Apheresis of Patients With Immunodeficiency
- Gene therapy is being investigated as a possible treatment for individuals with immunodeficiency diseases or other conditions that make it difficult to fight off infection. Gene therapy avoids problems with donor identification and possible rejection of bone marrow transplant by using the patient's own modified blood cells to help treat the disease. Researchers are interested in collecting stem cells from the blood of individuals with immunodeficiency diseases in order to use the cells to develop potential gene therapy treatments.
- To collect blood stem cells from patients with immunodeficiency diseases tto test our ability to correct the defects of these cells in the test tube. .
- Individuals between 18 and 40 years of age with immunodeficiency diseases.
- Individuals with human immunodeficiency virus (HIV) will not be able to participate in this study.
- Participants will provide an initial blood sample for disease screening (such as hepatitis B and C, syphilis, or viruses like the Epstein-Barr virus, herpes simplex virus, or toxoplasmosis) and to check kidney and liver function.
- Starting 5 days before blood donation, participants will receive daily injections of a drug called G-CSF (granulocyte colony stimulating factor, or filgrastim), which pushes stem cells out of the bone marrow and into the bloodstream. Participants will receive the injections at the National Institutes of Health Clinical Center.
- On day 5, participants will have a single leukapheresis procedure to collect the stem cells from the blood.
- No additional treatment will be provided as part of this protocol. The cells that are collected will be used fore experiments in the lab and will not be used to treat individuals with these diseases.
|Study Design:||Time Perspective: Prospective|
|Official Title:||Apheresis and CD34+ Selection of Mobilized Peripheral Blood CD34+ Cells From Patients With DOCK8 Deficiency, LAD-1, and GATA2 Deficiency|
|Study Start Date:||August 2010|
Primary immunodeficiency diseases (PID) represent candidate genetic disorders for new therapeutic approaches. Our laboratory is developing gene therapy for patients with PID using autologous CD34+ hematopoietic stem cells (HSC). Gene therapy may circumvent problems with allogeneic HSC transplantation, especially graft rejection and graft-versus-host-disease. We are particularly interested in three PID: Dedicator of CytoKinesis-8 (DOCK8) deficiency, Leukocyte Adhesion Deficiency type 1 (LAD-1), and GATA2 Deficiency. For DOCK8 deficiency, and LAD-1, the disease gene has been cloned. The genetic basis for MonoMAC has now been determined to be due to mutations in GATA2.. Testing new vector constructs and transduction conditions for gene therapy would be considerably enhanced by the acquisition of peripheral blood CD34+ cells from patients with these immunodeficiency diseases.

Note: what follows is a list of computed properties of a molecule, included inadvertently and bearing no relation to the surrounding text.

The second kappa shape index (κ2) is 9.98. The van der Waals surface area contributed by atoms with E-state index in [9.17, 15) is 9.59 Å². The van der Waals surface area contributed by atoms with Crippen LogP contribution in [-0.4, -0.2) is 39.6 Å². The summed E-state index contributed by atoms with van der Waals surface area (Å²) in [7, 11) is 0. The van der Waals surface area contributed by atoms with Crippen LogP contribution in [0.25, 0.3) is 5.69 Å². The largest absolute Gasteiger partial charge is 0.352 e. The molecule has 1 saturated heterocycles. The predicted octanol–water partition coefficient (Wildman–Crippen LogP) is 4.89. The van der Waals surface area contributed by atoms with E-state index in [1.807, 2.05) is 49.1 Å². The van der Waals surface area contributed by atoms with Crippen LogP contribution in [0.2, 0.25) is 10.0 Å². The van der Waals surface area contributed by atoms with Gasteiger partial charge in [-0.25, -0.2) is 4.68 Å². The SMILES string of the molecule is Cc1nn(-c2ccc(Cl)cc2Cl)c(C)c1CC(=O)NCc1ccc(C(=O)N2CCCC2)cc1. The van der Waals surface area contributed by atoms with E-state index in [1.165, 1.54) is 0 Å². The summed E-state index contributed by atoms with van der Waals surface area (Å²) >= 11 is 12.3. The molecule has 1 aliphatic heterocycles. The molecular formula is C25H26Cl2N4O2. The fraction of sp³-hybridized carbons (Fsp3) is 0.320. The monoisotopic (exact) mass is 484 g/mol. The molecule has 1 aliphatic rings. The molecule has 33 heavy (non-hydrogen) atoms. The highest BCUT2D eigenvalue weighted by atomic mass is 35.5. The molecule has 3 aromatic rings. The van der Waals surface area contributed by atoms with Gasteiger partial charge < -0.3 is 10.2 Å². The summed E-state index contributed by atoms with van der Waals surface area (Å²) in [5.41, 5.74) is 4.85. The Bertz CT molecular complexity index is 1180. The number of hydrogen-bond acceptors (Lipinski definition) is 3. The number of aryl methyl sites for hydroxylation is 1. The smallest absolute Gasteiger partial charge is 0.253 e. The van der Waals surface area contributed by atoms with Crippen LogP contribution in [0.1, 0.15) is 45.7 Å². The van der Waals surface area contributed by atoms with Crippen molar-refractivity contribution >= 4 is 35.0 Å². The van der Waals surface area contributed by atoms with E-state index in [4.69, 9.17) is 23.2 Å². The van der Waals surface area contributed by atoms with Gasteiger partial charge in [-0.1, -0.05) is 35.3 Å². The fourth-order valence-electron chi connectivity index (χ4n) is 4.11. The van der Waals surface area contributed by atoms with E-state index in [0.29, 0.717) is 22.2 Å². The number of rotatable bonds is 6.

To provide a source of granulocyte colony stimulating factor (G-CSF) mobilized peripheral blood CD34+ hematopoietic stem cells (HSC) for laboratory research studies including optimization of vector and transduction conditions for gene therapy for DOCK8 deficiency, LAD-1, and MonoMAC.
Patients 15-40 years old with DOCK8 deficiency, LAD-1, and MonoMAC who meet the eligibility requirements will be considered for this protocol.
Patients 15-40 years old with DOCK8 deficiency, LAD-1, and MonoMAC will receive five days of G-CSF followed by a single apheresis. CD34+ cell will be selected and frozen in aliquots by the Cell Processing Section of the Department of Transfusion Medicine. No treatments, or investigational therapy will be administered on this protocol.
|Contact: Jennifer M Cuellar-Rodriguez, M.D.||(301) firstname.lastname@example.org|
|Contact: Dennis D Hickstein, M.D.||(301) email@example.com|
|United States, Maryland|
|National Institutes of Health Clinical Center, 9000 Rockville Pike||Recruiting|
|Bethesda, Maryland, United States, 20892|
|Contact: For more information at the NIH Clinical Center contact National Cancer Institute Referral Office (888) NCI-1937|
|Principal Investigator:||Dennis D Hickstein, M.D.||National Cancer Institute (NCI)|